Legislative Action Moves Into High Gear
The past 24 hours have been full of surprises. Most notably, Growth Energy today made a 180-degree shift in strategy. The group is now calling for an “eventual phasing out of government support” for ethanol subsidies, as well as open markets and consumer choice. Glad to see we can finally agree on something. It’s clear that the next few weeks will play a decisive role in setting future ethanol policy for America.
The past 24 hours have been full of surprises. Most notably, Growth Energy today made a 180-degree shift in strategy. The group is now calling for an “eventual phasing out of government support” for ethanol subsidies, as well as open markets and consumer choice. Glad to see we can finally agree on something.
It’s clear that the next few weeks will play a decisive role in setting future ethanol policy for America. Let’s recap three key developments that have set the stage for a summer showdown on Capitol Hill. (And after you read today’s post, you may want to check out our new advocacy center where you can take action and make your voice heard).
CBO Report on Ethanol Subsidies
At the request of Senate Energy and Natural Resources Chairman Jeff Bingaman (D-NM), the nonpartisan Congressional Budget Office (CBO) issued a report yesterday on the blistering cost of ethanol subsidies to American taxpayers. Key findings include:
- The direct cost of the ethanol blender’s credit in FY2009 was nearly $5.2 billion. This year, it is projected to cost $7.6 billion. Since 1980, U.S. taxpayers have spent more than $41 billion dollars on ethanol subsidies according to CBO’s analysis.
- Reducing gasoline consumption by one gallon and replacing it with equivalent energy from corn ethanol costs taxpayers $1.78 per gallon – and that’s on top of the current cost drivers pay at the pump. At that rate, CBO says that reducing a ton of greenhouse gas emissions with corn ethanol costs $750.
- CBO finds that the biofuels industry no longer needs tax credits to drive ethanol production since the Renewable Fuels Standard mandates increasing ethanol consumption. The report concludes that: “In the future, the scheduled increase in [RFS] volumes would require biofuels to be produced in amounts that are probably beyond what the market would produce even if the effects of the tax credit were included. To the extent that the mandates determine future production levels, the biofuel tax credits would no longer be increasing production.”
In his statement on the report, Bingaman noted that “corn-based ethanol is now a mature technology whose market share is protected by an aggressive Renewable Fuel Standard,” and suggested that Congress “should look seriously at this expenditure rather than just reflexively extending it.”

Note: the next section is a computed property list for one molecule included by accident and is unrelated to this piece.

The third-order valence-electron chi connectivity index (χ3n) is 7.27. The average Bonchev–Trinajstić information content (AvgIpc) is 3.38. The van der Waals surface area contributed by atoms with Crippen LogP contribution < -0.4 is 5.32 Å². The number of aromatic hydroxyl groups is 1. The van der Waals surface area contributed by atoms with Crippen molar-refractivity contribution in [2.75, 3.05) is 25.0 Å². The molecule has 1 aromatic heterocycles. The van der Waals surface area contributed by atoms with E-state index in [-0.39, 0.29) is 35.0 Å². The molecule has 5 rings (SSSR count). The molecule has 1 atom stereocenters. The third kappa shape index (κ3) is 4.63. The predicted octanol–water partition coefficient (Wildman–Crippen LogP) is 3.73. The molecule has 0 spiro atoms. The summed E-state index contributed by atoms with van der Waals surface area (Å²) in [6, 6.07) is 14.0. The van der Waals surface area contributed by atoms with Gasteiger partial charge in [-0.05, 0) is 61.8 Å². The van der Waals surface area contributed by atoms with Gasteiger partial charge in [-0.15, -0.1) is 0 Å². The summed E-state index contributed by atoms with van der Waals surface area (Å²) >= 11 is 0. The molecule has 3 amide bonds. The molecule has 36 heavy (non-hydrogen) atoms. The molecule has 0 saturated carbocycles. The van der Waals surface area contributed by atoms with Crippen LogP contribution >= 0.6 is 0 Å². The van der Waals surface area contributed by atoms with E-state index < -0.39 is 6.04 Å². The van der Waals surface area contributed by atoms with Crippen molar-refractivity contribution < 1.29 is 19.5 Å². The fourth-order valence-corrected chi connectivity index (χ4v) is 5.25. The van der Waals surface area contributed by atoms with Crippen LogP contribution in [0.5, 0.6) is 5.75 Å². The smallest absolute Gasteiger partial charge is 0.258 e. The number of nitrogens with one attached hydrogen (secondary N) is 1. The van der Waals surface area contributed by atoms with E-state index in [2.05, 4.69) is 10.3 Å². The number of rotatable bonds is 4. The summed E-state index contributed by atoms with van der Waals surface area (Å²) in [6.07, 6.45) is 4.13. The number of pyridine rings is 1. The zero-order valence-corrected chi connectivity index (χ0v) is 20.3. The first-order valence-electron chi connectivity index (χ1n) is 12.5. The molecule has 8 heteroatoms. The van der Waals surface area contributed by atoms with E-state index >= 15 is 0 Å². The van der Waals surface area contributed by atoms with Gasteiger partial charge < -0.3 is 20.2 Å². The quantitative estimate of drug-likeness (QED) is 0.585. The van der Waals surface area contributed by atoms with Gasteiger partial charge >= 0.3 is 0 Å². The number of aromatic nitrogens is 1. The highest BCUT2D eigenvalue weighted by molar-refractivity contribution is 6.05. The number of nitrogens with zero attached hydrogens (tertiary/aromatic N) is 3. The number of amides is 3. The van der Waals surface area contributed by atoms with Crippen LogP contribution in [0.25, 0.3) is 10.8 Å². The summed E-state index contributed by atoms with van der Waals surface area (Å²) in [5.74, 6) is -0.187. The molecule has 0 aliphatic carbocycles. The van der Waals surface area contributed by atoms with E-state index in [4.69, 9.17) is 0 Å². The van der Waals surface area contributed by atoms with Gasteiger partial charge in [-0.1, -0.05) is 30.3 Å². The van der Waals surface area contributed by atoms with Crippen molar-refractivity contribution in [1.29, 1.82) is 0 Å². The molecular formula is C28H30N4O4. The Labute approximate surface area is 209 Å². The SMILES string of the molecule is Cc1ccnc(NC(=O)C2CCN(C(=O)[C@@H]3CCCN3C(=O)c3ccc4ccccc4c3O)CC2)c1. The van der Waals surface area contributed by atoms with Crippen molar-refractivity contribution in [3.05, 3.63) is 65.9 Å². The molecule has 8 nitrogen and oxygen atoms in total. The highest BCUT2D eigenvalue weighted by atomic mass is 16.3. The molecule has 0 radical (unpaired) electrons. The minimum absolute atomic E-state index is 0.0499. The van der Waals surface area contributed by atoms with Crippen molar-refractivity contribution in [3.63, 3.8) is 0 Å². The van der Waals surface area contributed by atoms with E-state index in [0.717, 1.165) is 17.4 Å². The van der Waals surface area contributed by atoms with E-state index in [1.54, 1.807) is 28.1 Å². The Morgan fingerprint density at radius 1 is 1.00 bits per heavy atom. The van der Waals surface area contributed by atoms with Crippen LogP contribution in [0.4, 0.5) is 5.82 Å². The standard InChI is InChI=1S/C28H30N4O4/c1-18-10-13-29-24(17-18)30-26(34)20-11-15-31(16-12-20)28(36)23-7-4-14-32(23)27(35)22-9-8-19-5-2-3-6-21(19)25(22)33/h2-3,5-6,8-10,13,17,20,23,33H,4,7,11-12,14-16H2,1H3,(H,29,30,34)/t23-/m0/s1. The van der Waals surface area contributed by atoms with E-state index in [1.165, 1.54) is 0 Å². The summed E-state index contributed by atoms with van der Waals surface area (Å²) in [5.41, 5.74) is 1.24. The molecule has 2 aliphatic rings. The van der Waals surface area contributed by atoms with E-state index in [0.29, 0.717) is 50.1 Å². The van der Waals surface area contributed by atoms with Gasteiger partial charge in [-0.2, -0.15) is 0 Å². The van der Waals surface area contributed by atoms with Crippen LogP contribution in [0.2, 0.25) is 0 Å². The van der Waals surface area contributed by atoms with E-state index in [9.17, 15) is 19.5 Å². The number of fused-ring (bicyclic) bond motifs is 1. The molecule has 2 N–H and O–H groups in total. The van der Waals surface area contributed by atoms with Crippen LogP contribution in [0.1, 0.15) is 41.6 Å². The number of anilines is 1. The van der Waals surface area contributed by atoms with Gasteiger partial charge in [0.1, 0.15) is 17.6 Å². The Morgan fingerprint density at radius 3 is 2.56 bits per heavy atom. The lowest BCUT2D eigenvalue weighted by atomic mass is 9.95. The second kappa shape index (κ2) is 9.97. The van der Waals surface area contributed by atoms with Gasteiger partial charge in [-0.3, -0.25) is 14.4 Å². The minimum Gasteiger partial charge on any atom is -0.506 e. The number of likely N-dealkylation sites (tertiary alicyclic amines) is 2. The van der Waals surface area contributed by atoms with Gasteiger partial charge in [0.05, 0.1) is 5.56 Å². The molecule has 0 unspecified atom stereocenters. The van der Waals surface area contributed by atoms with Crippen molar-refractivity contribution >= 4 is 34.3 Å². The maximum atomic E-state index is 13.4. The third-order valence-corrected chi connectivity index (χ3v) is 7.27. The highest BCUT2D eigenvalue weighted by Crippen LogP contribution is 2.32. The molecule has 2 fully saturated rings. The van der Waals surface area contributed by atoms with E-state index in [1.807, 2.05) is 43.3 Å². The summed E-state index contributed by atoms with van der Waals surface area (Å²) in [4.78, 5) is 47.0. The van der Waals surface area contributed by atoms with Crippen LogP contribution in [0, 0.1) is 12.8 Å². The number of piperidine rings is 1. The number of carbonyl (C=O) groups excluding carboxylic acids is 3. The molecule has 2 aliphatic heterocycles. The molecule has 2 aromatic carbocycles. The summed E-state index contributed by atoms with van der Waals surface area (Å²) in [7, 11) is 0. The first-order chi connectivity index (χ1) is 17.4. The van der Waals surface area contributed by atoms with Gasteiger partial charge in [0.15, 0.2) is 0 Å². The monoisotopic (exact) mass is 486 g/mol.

Shift in Strategy toward Open Markets
Hot off the heels of the CBO report, Growth Energy held a press conference this morning to announce a polar shift in strategy, calling for “the redirection and eventual phasing out of government support” for ethanol and replacing them with a plan to 1) build out the necessary fueling infrastructure so ethanol will be widely available at retail fueling stations and 2) require all automobiles sold in the U.S. be flex-fuel vehicles. The organization’s website describes their Fueling Freedom plan as creating “a fair and open market for automotive fuel and greater consumer choice,” “a level playing field,” “an open market, not based on government supports,” and “a genuinely free market.”
Sounds like Growth Energy has been reading the SweeterAlternative blog! We’ve been making the point all year that consumers win when businesses have to compete in an open market, because competition produces higher quality products at lower costs. The same principle holds true for the renewable fuels market where competition will create a race to the future and generate better alternatives for consumers.
I’m glad to see Growth Energy embrace the notions of competition and consumer choice. Hopefully, they’ll agree to take the next logical step and not only end the 30-year-old multi-billion dollar tax credit, but also drop the $0.54-per-gallon tariff on imported ethanol – a trade barrier whose only purpose, as confirmed by Growth Energy’s own website, is to “offset the credit that oil companies receive, ensuring that American tax dollars don’t encourage foreign ethanol development.” That way, Americans will have sugarcane ethanol available as an option competing in an open market alongside corn ethanol, biodiesel and other renewable fuels.
In fact, given what they say in this video - it looks like both Growth Energy and the Renewable Fuel Association (RFA) are ready for an open market with no tariff:
Brazil unilaterally eliminated its tariff on imported ethanol in April, 2010. UNICA has made it clear to the Brazilian government it hopes the tariff reduction is permanent, particularly if the U.S. is willing to eliminate theirs.
Action on the Hill – The Time is Now
With just two weeks until the August recess, all signs point to action in the House and Senate. We hear the House Committee on Ways & Means is expected to unveil an energy tax bill next week that would reduce the subsidies for corn ethanol but keep the tariff on imported sugarcane ethanol as is. An energy bill in the Senate is also possible with floor action in both chambers currently discussed the week of July 26th. And just this week, we learned of bill from Sen. Amy Klobuchar (D-MN) that would senselessly extend corn ethanol subsidies and trade protection for FIVE more years. Yep, that’s another $30 billion folks.
If you think it's time to phase down the subsidies, promote competition in the renewable fuels market and diversify U.S. energy sources, make your voice heard and make a difference.